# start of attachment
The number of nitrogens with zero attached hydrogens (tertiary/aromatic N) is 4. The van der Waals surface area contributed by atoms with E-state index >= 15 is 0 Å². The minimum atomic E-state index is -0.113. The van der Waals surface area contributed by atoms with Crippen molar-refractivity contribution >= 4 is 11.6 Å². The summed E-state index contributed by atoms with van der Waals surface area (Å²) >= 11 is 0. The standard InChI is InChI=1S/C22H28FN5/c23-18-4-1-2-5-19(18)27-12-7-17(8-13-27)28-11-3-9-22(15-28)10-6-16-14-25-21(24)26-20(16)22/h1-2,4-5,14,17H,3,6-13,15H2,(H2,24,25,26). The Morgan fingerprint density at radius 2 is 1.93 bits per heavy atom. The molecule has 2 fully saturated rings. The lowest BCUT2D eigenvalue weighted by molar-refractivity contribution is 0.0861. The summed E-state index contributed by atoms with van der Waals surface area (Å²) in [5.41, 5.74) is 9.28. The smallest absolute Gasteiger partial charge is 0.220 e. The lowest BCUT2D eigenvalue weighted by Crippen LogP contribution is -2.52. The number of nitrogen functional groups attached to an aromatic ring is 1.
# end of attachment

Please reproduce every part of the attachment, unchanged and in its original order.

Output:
The number of nitrogens with zero attached hydrogens (tertiary/aromatic N) is 4. The van der Waals surface area contributed by atoms with E-state index >= 15 is 0 Å². The minimum atomic E-state index is -0.113. The van der Waals surface area contributed by atoms with Crippen molar-refractivity contribution >= 4 is 11.6 Å². The summed E-state index contributed by atoms with van der Waals surface area (Å²) >= 11 is 0. The standard InChI is InChI=1S/C22H28FN5/c23-18-4-1-2-5-19(18)27-12-7-17(8-13-27)28-11-3-9-22(15-28)10-6-16-14-25-21(24)26-20(16)22/h1-2,4-5,14,17H,3,6-13,15H2,(H2,24,25,26). The Morgan fingerprint density at radius 2 is 1.93 bits per heavy atom. The molecule has 2 fully saturated rings. The lowest BCUT2D eigenvalue weighted by molar-refractivity contribution is 0.0861. The summed E-state index contributed by atoms with van der Waals surface area (Å²) in [5.41, 5.74) is 9.28. The smallest absolute Gasteiger partial charge is 0.220 e. The lowest BCUT2D eigenvalue weighted by Crippen LogP contribution is -2.52. The number of nitrogen functional groups attached to an aromatic ring is 1.